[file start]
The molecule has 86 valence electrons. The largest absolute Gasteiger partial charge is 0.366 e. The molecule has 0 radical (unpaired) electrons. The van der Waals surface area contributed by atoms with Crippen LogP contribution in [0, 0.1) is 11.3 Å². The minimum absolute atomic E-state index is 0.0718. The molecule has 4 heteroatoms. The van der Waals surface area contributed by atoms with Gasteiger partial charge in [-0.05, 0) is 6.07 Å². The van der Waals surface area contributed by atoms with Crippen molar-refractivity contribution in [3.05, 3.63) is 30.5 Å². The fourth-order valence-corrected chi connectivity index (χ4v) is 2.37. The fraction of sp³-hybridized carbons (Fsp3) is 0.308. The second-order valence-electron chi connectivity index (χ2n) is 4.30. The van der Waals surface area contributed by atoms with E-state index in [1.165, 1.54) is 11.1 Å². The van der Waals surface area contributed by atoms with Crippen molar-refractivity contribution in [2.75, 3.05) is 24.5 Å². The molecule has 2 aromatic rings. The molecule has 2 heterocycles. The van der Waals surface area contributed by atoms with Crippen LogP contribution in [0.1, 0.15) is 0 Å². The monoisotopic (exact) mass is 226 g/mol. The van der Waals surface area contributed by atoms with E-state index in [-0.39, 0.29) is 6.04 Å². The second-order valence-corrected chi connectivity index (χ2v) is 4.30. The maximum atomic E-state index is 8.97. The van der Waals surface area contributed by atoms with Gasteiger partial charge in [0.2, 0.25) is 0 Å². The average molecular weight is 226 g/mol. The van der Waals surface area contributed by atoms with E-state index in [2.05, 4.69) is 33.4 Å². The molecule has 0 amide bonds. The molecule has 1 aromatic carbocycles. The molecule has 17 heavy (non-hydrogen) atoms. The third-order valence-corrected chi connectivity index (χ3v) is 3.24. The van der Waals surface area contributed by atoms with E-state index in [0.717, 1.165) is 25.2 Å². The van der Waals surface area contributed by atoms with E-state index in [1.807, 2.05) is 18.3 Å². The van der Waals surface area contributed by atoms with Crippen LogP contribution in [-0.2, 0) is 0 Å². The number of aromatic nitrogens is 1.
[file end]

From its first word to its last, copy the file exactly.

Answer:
The molecule has 86 valence electrons. The largest absolute Gasteiger partial charge is 0.366 e. The molecule has 0 radical (unpaired) electrons. The van der Waals surface area contributed by atoms with Crippen LogP contribution in [0, 0.1) is 11.3 Å². The minimum absolute atomic E-state index is 0.0718. The molecule has 4 heteroatoms. The van der Waals surface area contributed by atoms with Gasteiger partial charge in [-0.05, 0) is 6.07 Å². The van der Waals surface area contributed by atoms with Crippen molar-refractivity contribution in [3.05, 3.63) is 30.5 Å². The fourth-order valence-corrected chi connectivity index (χ4v) is 2.37. The fraction of sp³-hybridized carbons (Fsp3) is 0.308. The second-order valence-electron chi connectivity index (χ2n) is 4.30. The van der Waals surface area contributed by atoms with E-state index in [1.165, 1.54) is 11.1 Å². The van der Waals surface area contributed by atoms with Crippen molar-refractivity contribution in [2.75, 3.05) is 24.5 Å². The molecule has 2 aromatic rings. The molecule has 2 heterocycles. The van der Waals surface area contributed by atoms with Crippen LogP contribution in [0.1, 0.15) is 0 Å². The monoisotopic (exact) mass is 226 g/mol. The van der Waals surface area contributed by atoms with E-state index in [-0.39, 0.29) is 6.04 Å². The second-order valence-corrected chi connectivity index (χ2v) is 4.30. The maximum atomic E-state index is 8.97. The van der Waals surface area contributed by atoms with Gasteiger partial charge in [0.2, 0.25) is 0 Å². The average molecular weight is 226 g/mol. The van der Waals surface area contributed by atoms with E-state index in [2.05, 4.69) is 33.4 Å². The molecule has 0 amide bonds. The molecule has 1 aromatic carbocycles. The molecule has 17 heavy (non-hydrogen) atoms. The third-order valence-corrected chi connectivity index (χ3v) is 3.24. The van der Waals surface area contributed by atoms with E-state index in [0.717, 1.165) is 25.2 Å². The van der Waals surface area contributed by atoms with E-state index in [1.807, 2.05) is 18.3 Å². The van der Waals surface area contributed by atoms with Crippen LogP contribution in [-0.2, 0) is 0 Å². The number of aromatic nitrogens is 1.